Acid Reflux Symptoms

The LES (lower esophageal sphincter) is a muscle-like valve at your stomach’s entrance. When food goes through the LES, it shuts, but suppose it fails to close completely or opens too many times. In that case, it allows the acid that your stomach produces to find its way into the esophagus. This can cause a burning sensation in the lower chest region known as acid reflux or heartburn.

Foods That Can Help Manage the Symptoms of Acid Reflux

Certain foods can help manage the symptoms of acid reflux, combined with lifestyle adjustments or medication if the condition is particularly severe. Food is the most natural method of acid reflux treatment and symptoms management. Here are some ideal foods:


Ginger is a natural heartburn treatment and one of the most appropriate digestive aids due to its medicinal and anti-inflammatory properties. Its alkaline nature soothes digestive tract irritations and eases other gastrointestinal issues. Any time you feel heartburn accumulating, try drinking ginger tea. You can also add sliced or grated ginger root to a smoothie or other recipe to alleviate the symptoms.


Oatmeal can help prevent symptoms of acid reflux, as well as other foods high in fiber. Oatmeal is a whole grain, an impressive fiber source, and a favorite snack for many. A fiber-rich diet has been associated with reduced chances of acid reflux occurrence. Whole-grain rice and whole-grain bread are other sources of high-fiber.

Not only does fiber encourage bowel wellbeing, but it also decreases constipation and helps you feel satisfied long after you’ve eaten. Naturally, you are unlikely to overeat when you’re feeling satisfied. This reduces the possibility of regurgitation from your stomach into your esophagus. When taking oatmeal, use low-fat milk like almond milk or any other high alkaline milk.

Green Vegetables

High alkaline foods are good for acid reflux as they are suitable for the digestive system. They will also reduce the production of stomach acid as they are naturally low in sugar and fat. If you already love green vegetables, then it won’t be a struggle to take more of them. Foods like kales, spinach, brussels sprouts, broccoli, cucumbers, green beans, and asparagus are highly alkaline and calm acid reflux.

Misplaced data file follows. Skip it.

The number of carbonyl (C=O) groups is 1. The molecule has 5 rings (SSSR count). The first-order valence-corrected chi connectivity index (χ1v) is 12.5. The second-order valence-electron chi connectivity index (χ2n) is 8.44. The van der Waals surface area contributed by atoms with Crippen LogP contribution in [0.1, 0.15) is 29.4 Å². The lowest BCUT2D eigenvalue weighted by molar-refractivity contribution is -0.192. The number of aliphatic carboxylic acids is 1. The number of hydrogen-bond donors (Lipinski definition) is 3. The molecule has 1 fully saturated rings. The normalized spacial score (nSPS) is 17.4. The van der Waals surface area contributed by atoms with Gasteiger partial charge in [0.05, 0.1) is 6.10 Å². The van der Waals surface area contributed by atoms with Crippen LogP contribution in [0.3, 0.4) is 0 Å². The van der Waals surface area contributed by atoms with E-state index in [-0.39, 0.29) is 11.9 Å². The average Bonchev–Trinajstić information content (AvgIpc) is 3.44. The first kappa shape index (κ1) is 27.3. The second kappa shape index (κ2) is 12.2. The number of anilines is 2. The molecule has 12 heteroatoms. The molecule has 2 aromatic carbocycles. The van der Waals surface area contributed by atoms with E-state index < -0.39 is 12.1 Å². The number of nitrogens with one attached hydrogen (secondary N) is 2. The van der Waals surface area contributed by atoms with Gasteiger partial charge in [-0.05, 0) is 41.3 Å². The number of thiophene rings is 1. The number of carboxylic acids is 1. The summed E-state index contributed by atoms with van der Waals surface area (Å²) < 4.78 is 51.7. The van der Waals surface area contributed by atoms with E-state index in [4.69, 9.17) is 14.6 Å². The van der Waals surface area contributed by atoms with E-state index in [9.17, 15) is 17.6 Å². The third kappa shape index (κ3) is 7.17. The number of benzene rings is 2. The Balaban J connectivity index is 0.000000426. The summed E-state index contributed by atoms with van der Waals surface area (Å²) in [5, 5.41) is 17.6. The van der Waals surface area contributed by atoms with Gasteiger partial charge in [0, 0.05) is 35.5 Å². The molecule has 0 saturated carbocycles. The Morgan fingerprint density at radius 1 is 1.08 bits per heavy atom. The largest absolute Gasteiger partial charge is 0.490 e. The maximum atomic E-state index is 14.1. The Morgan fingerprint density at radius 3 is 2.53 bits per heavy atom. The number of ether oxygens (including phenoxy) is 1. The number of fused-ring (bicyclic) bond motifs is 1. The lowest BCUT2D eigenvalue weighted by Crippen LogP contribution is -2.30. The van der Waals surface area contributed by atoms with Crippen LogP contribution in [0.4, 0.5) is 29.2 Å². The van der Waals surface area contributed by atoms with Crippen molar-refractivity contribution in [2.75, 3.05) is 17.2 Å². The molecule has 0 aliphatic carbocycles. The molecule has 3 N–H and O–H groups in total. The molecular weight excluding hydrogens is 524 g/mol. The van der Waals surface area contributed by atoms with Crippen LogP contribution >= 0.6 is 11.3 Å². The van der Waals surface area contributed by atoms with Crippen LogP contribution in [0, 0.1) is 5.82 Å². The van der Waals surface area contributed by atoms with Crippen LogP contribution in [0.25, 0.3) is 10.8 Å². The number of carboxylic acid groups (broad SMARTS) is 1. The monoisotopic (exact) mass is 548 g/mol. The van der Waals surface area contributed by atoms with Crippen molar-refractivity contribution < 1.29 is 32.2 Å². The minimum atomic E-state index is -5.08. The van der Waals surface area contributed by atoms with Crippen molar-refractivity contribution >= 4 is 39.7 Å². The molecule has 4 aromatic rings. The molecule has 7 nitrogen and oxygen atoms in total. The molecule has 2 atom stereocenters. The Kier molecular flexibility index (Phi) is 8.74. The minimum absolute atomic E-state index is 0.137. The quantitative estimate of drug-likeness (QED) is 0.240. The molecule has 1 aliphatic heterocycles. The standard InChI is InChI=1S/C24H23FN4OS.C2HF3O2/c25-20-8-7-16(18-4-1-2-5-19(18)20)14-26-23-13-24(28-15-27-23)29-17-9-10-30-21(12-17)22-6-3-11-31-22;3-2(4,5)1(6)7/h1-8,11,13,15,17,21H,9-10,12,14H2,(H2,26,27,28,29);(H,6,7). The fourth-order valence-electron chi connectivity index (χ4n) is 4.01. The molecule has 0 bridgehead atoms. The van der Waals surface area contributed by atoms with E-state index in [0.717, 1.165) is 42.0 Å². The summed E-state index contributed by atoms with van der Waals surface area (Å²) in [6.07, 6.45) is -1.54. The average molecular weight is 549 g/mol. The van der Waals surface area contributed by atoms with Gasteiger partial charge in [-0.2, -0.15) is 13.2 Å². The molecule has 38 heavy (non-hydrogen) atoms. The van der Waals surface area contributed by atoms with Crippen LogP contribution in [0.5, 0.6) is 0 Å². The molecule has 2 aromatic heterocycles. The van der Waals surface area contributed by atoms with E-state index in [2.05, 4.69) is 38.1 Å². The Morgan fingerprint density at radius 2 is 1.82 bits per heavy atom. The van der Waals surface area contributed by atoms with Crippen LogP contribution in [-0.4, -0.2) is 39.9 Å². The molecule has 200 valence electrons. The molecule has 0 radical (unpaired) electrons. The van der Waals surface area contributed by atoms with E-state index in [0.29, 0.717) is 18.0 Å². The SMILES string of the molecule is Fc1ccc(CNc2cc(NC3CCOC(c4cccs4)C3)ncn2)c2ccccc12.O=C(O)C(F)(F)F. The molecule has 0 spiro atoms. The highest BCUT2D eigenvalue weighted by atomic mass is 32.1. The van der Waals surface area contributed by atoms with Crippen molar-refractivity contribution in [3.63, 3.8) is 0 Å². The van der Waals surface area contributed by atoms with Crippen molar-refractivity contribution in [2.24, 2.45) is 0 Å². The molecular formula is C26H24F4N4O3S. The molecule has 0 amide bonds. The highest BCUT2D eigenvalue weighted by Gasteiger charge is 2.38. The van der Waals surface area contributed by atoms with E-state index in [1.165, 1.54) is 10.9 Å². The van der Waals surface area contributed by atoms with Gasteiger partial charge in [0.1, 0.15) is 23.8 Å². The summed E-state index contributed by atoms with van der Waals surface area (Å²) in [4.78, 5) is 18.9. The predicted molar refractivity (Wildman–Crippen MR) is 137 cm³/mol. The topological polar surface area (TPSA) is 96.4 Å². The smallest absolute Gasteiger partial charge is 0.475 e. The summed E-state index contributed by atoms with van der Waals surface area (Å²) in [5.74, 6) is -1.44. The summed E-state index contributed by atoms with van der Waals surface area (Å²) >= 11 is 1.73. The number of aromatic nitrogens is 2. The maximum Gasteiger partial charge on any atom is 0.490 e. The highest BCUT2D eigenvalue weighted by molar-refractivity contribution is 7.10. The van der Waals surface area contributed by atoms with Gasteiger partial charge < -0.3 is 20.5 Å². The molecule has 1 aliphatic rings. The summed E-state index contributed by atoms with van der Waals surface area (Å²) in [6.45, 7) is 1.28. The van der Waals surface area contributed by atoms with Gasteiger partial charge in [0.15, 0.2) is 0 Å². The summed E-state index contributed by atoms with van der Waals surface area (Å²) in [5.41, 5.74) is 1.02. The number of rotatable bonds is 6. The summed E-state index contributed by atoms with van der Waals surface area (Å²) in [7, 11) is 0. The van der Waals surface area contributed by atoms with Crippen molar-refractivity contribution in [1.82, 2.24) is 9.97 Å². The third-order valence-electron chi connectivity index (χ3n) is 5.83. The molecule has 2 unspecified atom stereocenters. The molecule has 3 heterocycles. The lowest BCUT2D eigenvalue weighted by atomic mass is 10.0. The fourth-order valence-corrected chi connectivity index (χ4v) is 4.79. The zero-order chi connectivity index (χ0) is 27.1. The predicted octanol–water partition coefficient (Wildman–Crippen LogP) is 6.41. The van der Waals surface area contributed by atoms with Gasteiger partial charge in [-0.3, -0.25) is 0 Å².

Milk & Yoghurt

Whole milk is ideal if it contains the full amount of fat – 2% fat, alongside non-fat and skim milk. The fat in milk may exacerbate acid reflux. Still, low-fat milk can be used as a quick aid for acidic reflux and relieve heartburn symptoms as it protects the stomach lining from acid.

Low-fat yogurt soothes the stomach to keep you comfortable. It contains probiotics, a form of healthy bacteria found in the digestive tract that can stimulate the immune system and increase digestion. Yogurt also increases the ability to digest food efficiently because it is a healthy protein source. Add a little ginger to your yogurt to make it more effective.

Non-Citrus Fruits

Although studies have found that people with a higher fruit intake have a lower risk of acid reflux, it’s safer to make sure you eat only non-citrus fruit, like apples, pears, bananas, and melons. These have less possibility of triggering acid reflux symptoms than other, more acidic fruits. Bananas are low in acid; hence, they coat the esophageal lining when irritated, thus working as a natural acid reflux treatment. Bananas are also high in fiber content, which helps the digestive system operate at optimal performance, thus eliminating indigestion.

When food remains in the digestive tract, it continues to generate acid, which will then cause acidic reflux. However, pectin, a soluble fiber found in bananas, assists in pushing the food in the stomach through the digestive tract. Another good source is melon. Several acidic medications contain magnesium, a natural element found in melons.

Lean Meat

Lean meat is low in fat and helps to minimize acid reflux symptoms. Meats such as fish, seafood, turkey, and chicken are examples of lean meat. The most appropriate preparation methods are baking, grilling, poaching, or baking to eliminate the addition of cooking fats.